APK

P.S.=> * "A fool makes things bigger + more complex: It takes a touch of genius & a lot of courage to move in the opposite direction." - Einstein

** "Less is more" = GOOD engineering!

*** "The premise is, quite simple: Take something designed by nature & reprogram it to make it work FOR the body, rather than against it..." - Dr. Alice Krippen "I AM LEGEND"

...apk

To the downmodder of my post (-1)

Anonymous Coward | about 8 months ago | (#45872561)

Technically unjustifiable downmods = "best ya got"? Validly disprove my points on hosts' superiority vs. browser addons noted instead (& even vs. DNS' shortcomings which hosts can fix no less), validly, & on computing tech grounds...

* Good luck - you'll NEED it!

LOL - More like you'll require a miracle since NO 'detractor troll' EVER has validly on computing tech grounds (which is what this IS all about)...

Not even once!

(This stupidity of theirs is a case not of technical ignorance, but rather of recogizing that facts & truth I use are unassailable).

---

Yes, trolls lately DO reply (after logging out of their registered 'luser' account after the bogus downmod they applied), albeit by AC posts only, always illogical & non-sequitur completely off topic complete with failing ad hominem attack attempts - "Gosh, wonder why?" (not) - they've gotten 'spanked' by me SO MANY TIMES they can't handle it & this is their "revenge", lol!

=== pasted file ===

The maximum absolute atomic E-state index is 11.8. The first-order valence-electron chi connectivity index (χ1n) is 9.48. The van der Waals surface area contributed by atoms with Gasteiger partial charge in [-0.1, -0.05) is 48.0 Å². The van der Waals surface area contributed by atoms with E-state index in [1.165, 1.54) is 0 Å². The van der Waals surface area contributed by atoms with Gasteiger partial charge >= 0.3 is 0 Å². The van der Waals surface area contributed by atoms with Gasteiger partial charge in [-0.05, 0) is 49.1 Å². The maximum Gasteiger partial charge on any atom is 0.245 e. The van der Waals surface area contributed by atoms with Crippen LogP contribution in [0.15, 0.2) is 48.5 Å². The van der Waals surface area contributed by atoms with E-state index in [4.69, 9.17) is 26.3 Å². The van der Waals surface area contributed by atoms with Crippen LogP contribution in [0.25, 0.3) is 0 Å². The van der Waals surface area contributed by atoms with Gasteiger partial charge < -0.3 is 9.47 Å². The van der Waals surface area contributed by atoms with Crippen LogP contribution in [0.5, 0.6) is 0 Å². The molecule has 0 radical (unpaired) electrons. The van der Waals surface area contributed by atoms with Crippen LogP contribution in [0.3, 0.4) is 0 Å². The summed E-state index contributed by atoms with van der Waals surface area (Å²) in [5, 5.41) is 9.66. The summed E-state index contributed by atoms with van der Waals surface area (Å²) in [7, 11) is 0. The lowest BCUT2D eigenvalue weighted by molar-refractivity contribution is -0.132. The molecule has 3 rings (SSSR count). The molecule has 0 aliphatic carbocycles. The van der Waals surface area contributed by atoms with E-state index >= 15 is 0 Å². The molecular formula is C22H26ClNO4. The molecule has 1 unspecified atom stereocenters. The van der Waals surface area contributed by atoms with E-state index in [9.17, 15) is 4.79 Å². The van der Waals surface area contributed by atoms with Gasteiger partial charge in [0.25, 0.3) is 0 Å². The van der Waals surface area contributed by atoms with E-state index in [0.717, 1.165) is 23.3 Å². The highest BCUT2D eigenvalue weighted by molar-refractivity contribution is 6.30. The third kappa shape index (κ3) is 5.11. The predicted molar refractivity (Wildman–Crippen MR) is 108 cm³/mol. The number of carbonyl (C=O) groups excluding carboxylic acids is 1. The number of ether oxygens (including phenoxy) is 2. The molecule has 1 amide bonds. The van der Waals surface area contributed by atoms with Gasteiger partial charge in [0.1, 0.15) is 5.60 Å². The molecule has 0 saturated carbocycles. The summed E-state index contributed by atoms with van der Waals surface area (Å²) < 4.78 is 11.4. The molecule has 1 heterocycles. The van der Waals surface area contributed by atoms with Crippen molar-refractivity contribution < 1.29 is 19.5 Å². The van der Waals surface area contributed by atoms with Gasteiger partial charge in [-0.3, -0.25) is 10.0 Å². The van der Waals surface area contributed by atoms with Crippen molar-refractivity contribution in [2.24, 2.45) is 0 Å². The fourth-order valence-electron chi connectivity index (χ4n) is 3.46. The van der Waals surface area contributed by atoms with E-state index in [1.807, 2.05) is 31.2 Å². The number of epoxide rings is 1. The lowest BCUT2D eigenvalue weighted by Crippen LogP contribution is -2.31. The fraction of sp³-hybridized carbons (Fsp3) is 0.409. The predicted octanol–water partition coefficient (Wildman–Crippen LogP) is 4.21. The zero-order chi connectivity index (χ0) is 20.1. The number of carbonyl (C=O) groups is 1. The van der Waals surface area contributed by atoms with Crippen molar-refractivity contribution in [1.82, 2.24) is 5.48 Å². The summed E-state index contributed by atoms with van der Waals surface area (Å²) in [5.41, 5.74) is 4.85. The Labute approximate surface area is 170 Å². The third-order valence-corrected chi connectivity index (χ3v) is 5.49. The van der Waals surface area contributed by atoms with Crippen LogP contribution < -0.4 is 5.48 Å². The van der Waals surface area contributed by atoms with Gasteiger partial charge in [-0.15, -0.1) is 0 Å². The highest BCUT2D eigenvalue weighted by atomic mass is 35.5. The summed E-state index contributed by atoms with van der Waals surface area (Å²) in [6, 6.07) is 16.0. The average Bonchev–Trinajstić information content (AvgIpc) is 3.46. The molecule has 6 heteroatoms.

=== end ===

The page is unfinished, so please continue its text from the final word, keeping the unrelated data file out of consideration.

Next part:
(Makes me realize it's malware makers/botnet masters, inferior competitors, or advertisers doing it - take your pick, but either way? They LOSE - badly!)

In the end it's obvious You can't get the better of my points here, & you KNOW it (Hence your effete downmod but no backing up your b.s. validly).

How can trolls like you LIVE with yourselves?

APK

P.S.=> The funniest part is the troll doing this apparently doesn't know that MOST people here browse well below the default +1 moderation level, & will see my points regardless of the computing technically unjustifiable downmod - especially beneath a highly rated post like BMO's was (parent to mine) & that you're totally unable to disprove my points validly on computing tech grounds - period.

(Thus, You're continually making me stronger in the eyes of others via your reprehensible actions vs. my posts on hosts: New NEWS - people aren't stupid & realize the truth of this statement now too (especially on tech forums))

... apk

Yahoo is getting worse everyday (3, Insightful)

Anonymous Coward | about 8 months ago | (#45871027)